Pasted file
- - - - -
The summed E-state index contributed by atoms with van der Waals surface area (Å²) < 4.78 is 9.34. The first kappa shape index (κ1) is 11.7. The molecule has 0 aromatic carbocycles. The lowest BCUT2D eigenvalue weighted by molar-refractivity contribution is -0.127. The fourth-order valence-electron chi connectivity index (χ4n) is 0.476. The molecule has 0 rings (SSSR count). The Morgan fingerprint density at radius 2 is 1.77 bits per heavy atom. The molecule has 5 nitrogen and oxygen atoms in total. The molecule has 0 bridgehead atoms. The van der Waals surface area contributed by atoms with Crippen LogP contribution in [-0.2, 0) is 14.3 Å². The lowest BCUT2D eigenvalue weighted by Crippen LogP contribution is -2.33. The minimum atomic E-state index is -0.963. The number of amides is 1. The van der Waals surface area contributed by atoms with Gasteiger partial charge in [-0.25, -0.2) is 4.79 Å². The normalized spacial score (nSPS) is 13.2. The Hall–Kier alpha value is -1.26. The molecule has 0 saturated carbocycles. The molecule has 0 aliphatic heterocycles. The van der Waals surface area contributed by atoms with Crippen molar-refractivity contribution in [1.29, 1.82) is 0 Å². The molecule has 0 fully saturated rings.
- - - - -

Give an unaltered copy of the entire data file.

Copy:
The summed E-state index contributed by atoms with van der Waals surface area (Å²) < 4.78 is 9.34. The first kappa shape index (κ1) is 11.7. The molecule has 0 aromatic carbocycles. The lowest BCUT2D eigenvalue weighted by molar-refractivity contribution is -0.127. The fourth-order valence-electron chi connectivity index (χ4n) is 0.476. The molecule has 0 rings (SSSR count). The Morgan fingerprint density at radius 2 is 1.77 bits per heavy atom. The molecule has 5 nitrogen and oxygen atoms in total. The molecule has 0 bridgehead atoms. The van der Waals surface area contributed by atoms with Crippen LogP contribution in [-0.2, 0) is 14.3 Å². The lowest BCUT2D eigenvalue weighted by Crippen LogP contribution is -2.33. The minimum atomic E-state index is -0.963. The number of amides is 1. The van der Waals surface area contributed by atoms with Gasteiger partial charge in [-0.25, -0.2) is 4.79 Å². The normalized spacial score (nSPS) is 13.2. The Hall–Kier alpha value is -1.26. The molecule has 0 saturated carbocycles. The molecule has 0 aliphatic heterocycles. The van der Waals surface area contributed by atoms with Crippen molar-refractivity contribution in [1.29, 1.82) is 0 Å². The molecule has 0 fully saturated rings.